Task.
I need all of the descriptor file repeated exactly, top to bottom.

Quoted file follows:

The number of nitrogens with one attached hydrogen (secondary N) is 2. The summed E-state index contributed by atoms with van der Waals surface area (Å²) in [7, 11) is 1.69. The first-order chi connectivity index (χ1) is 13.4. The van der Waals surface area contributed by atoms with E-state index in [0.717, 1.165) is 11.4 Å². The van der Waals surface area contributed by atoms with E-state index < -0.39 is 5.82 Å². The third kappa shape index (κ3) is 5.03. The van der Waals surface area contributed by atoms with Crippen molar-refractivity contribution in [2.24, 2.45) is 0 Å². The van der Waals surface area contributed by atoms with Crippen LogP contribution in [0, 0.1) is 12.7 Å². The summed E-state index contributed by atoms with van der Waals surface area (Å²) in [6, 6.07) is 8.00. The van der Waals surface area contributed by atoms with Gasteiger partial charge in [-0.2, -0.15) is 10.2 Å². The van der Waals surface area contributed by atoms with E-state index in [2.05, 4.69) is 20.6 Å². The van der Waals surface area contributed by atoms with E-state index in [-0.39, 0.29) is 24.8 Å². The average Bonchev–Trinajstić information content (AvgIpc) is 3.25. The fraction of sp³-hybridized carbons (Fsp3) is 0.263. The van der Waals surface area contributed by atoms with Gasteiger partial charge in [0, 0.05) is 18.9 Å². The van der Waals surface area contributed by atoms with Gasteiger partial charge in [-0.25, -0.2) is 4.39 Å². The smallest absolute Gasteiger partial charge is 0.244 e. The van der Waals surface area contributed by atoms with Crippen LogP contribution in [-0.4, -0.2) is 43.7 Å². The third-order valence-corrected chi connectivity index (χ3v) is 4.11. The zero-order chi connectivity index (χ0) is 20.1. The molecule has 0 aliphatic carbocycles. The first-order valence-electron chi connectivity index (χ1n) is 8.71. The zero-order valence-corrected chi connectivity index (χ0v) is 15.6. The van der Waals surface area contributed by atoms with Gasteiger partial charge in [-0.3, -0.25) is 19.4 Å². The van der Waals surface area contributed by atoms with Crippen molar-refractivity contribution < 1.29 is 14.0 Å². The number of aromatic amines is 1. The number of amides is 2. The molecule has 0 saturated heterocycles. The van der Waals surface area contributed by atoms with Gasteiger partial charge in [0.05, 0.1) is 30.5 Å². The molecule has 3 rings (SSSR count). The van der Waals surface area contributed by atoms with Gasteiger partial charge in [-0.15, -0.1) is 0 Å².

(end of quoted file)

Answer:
The number of nitrogens with one attached hydrogen (secondary N) is 2. The summed E-state index contributed by atoms with van der Waals surface area (Å²) in [7, 11) is 1.69. The first-order chi connectivity index (χ1) is 13.4. The van der Waals surface area contributed by atoms with E-state index in [0.717, 1.165) is 11.4 Å². The van der Waals surface area contributed by atoms with E-state index < -0.39 is 5.82 Å². The third kappa shape index (κ3) is 5.03. The van der Waals surface area contributed by atoms with Crippen molar-refractivity contribution in [2.24, 2.45) is 0 Å². The van der Waals surface area contributed by atoms with Crippen LogP contribution in [0, 0.1) is 12.7 Å². The summed E-state index contributed by atoms with van der Waals surface area (Å²) in [6, 6.07) is 8.00. The van der Waals surface area contributed by atoms with Gasteiger partial charge in [-0.2, -0.15) is 10.2 Å². The van der Waals surface area contributed by atoms with E-state index in [2.05, 4.69) is 20.6 Å². The van der Waals surface area contributed by atoms with E-state index in [-0.39, 0.29) is 24.8 Å². The average Bonchev–Trinajstić information content (AvgIpc) is 3.25. The fraction of sp³-hybridized carbons (Fsp3) is 0.263. The van der Waals surface area contributed by atoms with Gasteiger partial charge in [0, 0.05) is 18.9 Å². The van der Waals surface area contributed by atoms with Gasteiger partial charge in [-0.25, -0.2) is 4.39 Å². The smallest absolute Gasteiger partial charge is 0.244 e. The van der Waals surface area contributed by atoms with Crippen LogP contribution in [-0.4, -0.2) is 43.7 Å². The third-order valence-corrected chi connectivity index (χ3v) is 4.11. The zero-order chi connectivity index (χ0) is 20.1. The molecule has 0 aliphatic carbocycles. The first-order valence-electron chi connectivity index (χ1n) is 8.71. The zero-order valence-corrected chi connectivity index (χ0v) is 15.6. The van der Waals surface area contributed by atoms with Gasteiger partial charge in [-0.3, -0.25) is 19.4 Å². The van der Waals surface area contributed by atoms with Crippen molar-refractivity contribution < 1.29 is 14.0 Å². The number of aromatic amines is 1. The number of amides is 2. The molecule has 0 saturated heterocycles. The van der Waals surface area contributed by atoms with Gasteiger partial charge in [0.05, 0.1) is 30.5 Å². The molecule has 3 rings (SSSR count). The van der Waals surface area contributed by atoms with Gasteiger partial charge in [-0.15, -0.1) is 0 Å².